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Flushing Assessment Questionnaire

Questions Your Doctor May Ask - and Why!

During a consultation, your doctor will use various techniques to assess the symptom: Flushing. These will include a physical examination and possibly diagnostic tests. (Note: A physical exam is always done, diagnostic tests may or may not be performed depending on the suspected condition) Your doctor will ask several questions when assessing your condition. It is important to openly share any pertinent information to help your doctor make an accurate diagnosis.

It is also very important to bring an up-to-date list of all of your all medical conditions, medications including dosages, and names of numbers of any specialist you see.

Create your printable checklist by answering questions that your doctor may ask below:

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  1. How long have you experienced flushing?

    Why: to determine if acute or chronic.

  2. Is there anything that will exacerbate the flushing?
  3. Are there simple reasons for flushing?

    Why: e.g. embarrassment , shyness, anger, stress, anxiety, guilt, strong emotion, exercise, sex, alcohol, spicy food, sunburn.

  4. Past medical history?

    Why: e.g. polycythaemia may be caused by lung disease, heart disease, kidney disease, liver cancer, adrenal cancer, cerebellar tumors and dehydration.

  5. Medications?

    Why: e.g. niacin is a vitamin that may be used to lower cholesterol. If used in large amounts or taken in overdose may cause severe flushing, itchiness, diarrhea, abdominal pain and may aggravate asthma; other medications that may cause flushing include calcium channel blockers, certain anti-diabetic medications and diabenase.

  6. Dietary history?

    Why: e.g. MSG additive in food may cause facial flushing and other adverse effects in people sensitive to it.; spicy foods may cause flushing and exacerbate rosacea; recent ingestion of fish such as tuna, mackerel and skipjack may indicate possible scrombotoxic fish poisoning which can cause flushing.

  7. Cigarette smoking ?

    Why: e.g. heavy cigarette smoking may cause polycythaemia.

  8. Alcohol history?

    Why: alcohol may cause facial flushing; alcohol intolerance may cause flushing only after a single drink; alcohol may exacerbate rosacea.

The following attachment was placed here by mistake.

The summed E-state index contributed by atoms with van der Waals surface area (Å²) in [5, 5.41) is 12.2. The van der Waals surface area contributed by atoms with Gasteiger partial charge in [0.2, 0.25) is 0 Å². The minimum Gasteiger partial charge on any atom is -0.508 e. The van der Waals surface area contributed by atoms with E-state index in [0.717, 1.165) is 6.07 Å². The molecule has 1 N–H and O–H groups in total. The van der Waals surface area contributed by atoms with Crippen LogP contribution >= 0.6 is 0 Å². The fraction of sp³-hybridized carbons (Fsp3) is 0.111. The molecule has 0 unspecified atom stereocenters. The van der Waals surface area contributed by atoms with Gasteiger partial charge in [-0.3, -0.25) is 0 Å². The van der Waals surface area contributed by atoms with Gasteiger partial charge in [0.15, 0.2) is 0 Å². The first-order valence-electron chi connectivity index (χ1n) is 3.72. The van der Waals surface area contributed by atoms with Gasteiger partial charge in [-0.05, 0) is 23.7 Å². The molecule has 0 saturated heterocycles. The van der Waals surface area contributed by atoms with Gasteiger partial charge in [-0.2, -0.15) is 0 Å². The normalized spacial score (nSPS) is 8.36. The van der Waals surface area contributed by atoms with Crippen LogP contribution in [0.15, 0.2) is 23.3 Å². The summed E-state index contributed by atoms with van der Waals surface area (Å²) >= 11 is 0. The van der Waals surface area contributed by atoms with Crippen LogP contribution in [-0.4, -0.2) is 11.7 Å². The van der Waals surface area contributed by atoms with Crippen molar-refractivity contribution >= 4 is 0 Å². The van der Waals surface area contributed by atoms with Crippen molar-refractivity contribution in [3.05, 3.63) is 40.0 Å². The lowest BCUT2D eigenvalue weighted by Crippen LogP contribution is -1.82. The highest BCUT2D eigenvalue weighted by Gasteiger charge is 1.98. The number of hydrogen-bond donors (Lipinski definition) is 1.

9. Travel history?

    Why: e.g. Yellow fever which is confined to Africa and South America and spread by mosquitoes may present with a flushed face.

  10. Possible poisoning?

    Why: e.g. carbon monoxide poisoning may cause flushing; scrombotoxic fish poisoning which can cause flushing.

  11. Symptoms of Rosacea?

    Why: e.g. acne-like facial rash, episodic reddening of the face (flushing) with increases in skin temperature in response to heat either from hot liquids, spicy foods, alcohol or sun. may be complicated by red eyes or enlarged nose.

  12. Symptoms of carcinoid syndrome?

    Why: e.g. spontaneous or induced bluish-red flushing, usually of the face or neck, abdominal pain, recurrent watery diarrhea - This syndrome occurs in only 5% of patients with carcinoid tumors and only when there is liver metastases.

  13. Menopausal symptoms?

    Why: e.g. palpitations, hot flushes, night sweats, fatigue, dry skin, dry vagina, emotional changes.

  14. Symptoms of hyperthyroidism?

    Why: e.g. emotional lability, agitation, nervousness, tremor, palpitations, loose bowel motions, intolerance to heat, facial flushing, sweating of the hands, muscle weakness, weight loss despite normal or increased appetite.

  15. Symptoms of polycythaemia?

    Why: e.g. tiredness, dizziness, ringing in the ears, , facial redness, redness of the eyes, severe itching of the skin after a hot bath. May be complicated by angina chest pain, intermittent claudication and gout.

  16. Symptoms of phaeochromocytoma?

    Why: e.g. paroxysmal episodes of anxiety, tremor, headache, flushing, pallor, sweating and heart palpitations.

  17. Symptoms of Scrombotoxic fish poisoning?

    Why: e.g. 2-3 hours after ingestion may experience flushing, burning, itchiness, headache, hives, nausea, vomiting and difficulty with breathing.

  18. Symptoms of Yellow fever?

    Why: e.g. high fever, headache, pain behind the eyes, muscle and joints aches and pains, flushed face, red eyes, abdominal discomfort, vomiting; followed several days later by yellowing of the skin, bruising and bleeding from the gums.

Conditions listing medical symptoms: Flushing:

The following list of conditions have 'Flushing' or similar listed as a symptom in our database. This computer-generated list may be inaccurate or incomplete. Always seek prompt professional medical advice about the cause of any symptom.

Select from the following alphabetical view of conditions which include a symptom of Flushing or choose View All.

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